In 1975, Congress refused to supply the South Vietnamese and Cambodians with the promised logistical support in the event of another North Vietnamese invasion. We simply stepped out of the way and allowed the North Vietnamese to overrun South Vietnam and Cambodia as the South Vietnamese and Cambodian armed forces ran out of ammunition and supplies. As a consequence, over three million South Vietnamese and Cambodian civilians were murdered, starved to death, or pushed into the South China Sea to drown.
One of the little recognized unfortunate results of persistent left-liberal mythology about the Vietnam War has been its impact on the widows and children of our Vietnam war dead.
In April 1967, while I was still recovering from being shot down and wounded on February 22 of that year, a new A-26 pilot, being assigned to the 606th Air Commando Squadron, went out of his way to come and visit me. I was first of all impressed that he had taken so much personal time to see me. We talked much about my recent combat experience and the progress of the war. We seemed to have much in common both in military thinking and in our overall worldview. We were both young Captains, but I was extremely impressed by his patriotism and devotion to duty and honor. One thing that I learned about him was that due to some previous experience, he was a dedicated anti-communist. He was also intelligent, level-headed, and brave. His name was Carlos Cruz. Over the years, my impression of him still lingers. He was one of the finest and most dedicated officers I ever met.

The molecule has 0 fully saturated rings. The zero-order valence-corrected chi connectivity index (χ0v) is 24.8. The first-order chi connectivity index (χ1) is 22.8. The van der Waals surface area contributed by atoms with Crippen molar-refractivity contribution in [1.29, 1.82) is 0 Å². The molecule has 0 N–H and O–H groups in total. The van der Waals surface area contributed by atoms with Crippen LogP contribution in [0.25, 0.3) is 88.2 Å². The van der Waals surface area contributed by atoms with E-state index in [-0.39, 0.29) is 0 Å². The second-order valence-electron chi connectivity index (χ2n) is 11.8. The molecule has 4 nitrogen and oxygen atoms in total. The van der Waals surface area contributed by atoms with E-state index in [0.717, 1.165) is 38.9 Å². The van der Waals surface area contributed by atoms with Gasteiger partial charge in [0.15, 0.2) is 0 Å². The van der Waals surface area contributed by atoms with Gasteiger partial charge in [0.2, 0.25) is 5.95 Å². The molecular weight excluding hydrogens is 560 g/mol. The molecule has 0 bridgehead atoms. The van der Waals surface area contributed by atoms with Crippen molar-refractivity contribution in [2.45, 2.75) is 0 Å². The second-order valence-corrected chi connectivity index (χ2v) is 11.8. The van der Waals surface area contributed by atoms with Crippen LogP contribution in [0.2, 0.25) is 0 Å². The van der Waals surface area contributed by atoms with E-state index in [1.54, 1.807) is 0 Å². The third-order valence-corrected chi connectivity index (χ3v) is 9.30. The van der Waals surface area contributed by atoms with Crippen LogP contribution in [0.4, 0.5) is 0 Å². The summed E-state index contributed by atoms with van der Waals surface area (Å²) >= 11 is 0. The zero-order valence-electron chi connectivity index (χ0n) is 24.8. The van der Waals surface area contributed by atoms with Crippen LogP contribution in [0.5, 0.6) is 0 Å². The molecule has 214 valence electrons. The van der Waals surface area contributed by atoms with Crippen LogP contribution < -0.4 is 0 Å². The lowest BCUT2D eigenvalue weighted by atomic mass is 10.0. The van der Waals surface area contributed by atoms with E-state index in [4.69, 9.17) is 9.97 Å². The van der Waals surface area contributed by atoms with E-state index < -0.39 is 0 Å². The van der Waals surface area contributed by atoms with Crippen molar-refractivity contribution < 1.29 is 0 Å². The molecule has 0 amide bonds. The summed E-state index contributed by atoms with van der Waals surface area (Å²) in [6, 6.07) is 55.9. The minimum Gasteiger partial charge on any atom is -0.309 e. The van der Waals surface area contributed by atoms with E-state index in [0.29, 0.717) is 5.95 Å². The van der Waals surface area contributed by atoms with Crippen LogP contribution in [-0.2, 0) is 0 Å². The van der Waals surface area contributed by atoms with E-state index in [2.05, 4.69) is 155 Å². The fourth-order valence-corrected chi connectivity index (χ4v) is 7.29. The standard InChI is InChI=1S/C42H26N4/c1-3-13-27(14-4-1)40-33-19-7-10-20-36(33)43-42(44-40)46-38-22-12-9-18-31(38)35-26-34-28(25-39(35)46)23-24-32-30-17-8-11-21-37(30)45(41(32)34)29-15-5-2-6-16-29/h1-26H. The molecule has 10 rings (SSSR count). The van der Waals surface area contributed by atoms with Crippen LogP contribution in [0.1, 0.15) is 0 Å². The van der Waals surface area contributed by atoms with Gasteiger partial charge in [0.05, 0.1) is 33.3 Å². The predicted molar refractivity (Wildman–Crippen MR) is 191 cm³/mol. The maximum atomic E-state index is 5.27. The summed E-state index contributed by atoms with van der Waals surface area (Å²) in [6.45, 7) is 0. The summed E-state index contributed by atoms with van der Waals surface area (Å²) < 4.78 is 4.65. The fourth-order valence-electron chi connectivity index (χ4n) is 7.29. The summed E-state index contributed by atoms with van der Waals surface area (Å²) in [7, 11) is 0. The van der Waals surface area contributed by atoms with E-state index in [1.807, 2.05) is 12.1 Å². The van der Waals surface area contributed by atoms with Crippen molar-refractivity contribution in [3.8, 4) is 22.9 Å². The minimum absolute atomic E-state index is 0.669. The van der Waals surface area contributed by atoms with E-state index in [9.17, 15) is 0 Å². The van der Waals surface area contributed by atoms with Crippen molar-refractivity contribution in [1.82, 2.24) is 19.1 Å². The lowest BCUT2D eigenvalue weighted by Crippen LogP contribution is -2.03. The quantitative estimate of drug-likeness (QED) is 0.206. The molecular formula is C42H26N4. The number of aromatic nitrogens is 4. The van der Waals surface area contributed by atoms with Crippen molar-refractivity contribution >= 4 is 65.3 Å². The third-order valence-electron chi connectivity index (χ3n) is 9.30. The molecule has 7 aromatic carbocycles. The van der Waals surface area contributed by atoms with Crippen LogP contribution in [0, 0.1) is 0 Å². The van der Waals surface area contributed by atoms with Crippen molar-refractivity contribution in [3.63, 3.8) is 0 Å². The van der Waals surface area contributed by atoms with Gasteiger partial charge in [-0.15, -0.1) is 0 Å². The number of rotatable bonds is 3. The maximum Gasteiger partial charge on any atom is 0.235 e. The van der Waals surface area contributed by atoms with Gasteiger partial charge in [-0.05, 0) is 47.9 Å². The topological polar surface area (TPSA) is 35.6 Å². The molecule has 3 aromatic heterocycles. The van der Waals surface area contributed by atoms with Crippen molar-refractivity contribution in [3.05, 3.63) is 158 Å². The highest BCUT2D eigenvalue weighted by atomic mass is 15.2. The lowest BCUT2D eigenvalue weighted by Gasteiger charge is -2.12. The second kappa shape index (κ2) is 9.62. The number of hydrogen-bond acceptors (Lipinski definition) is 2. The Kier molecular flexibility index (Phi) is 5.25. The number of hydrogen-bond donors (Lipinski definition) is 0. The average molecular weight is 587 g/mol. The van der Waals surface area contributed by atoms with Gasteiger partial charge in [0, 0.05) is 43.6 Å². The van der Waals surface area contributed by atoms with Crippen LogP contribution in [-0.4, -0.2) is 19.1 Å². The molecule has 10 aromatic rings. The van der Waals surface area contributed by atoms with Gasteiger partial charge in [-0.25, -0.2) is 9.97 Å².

Just after Christmas that year, I heard that he was missing in action. He and his crew had spotted a convoy of ten trucks in southern Laos, near the South Vietnamese border, only about 25 miles from Khe Sanh. They had made three strafing and bombing runs on the trucks, and as they rolled in for a fourth run, the plane was hit by 37mm anti-aircraft fire and crashed and burned. The three bodies were not identified until October 1995.
I recently had an email conversation with his daughter, who told me how hard it had been growing up without a father and how doubly hard it was because of the anti-war myths that were frequently turned into anti-military myths. One college professor told her in front of a college class that her father had died for nothing.
In the few months since my book was published, I have found that a surprisingly high number of its purchasers have been the widows and children of our Vietnam war dead. I pray for their sakes and ours that historical truth will prevail against the cruel propaganda of the left, and I am proud to stand by their side.
Lessons from the Vietnam War: Truths the Media Never Told You can be purchased locally in Greenville, SC by calling The Times Examiner at (864) 268-0576.
Mike Scruggs is a retired financial consultant and corporate business executive. He holds an MBA from Stanford University and a BS from the University of Georgia. He is a USAF combat veteran of the Vietnam War, holding a Distinguished Flying Cross and Purple Heart. He was recently Chairman of the Board of a Classical Christian School and is a former Republican County Chairman. He writes and lives in Hendersonville, NC.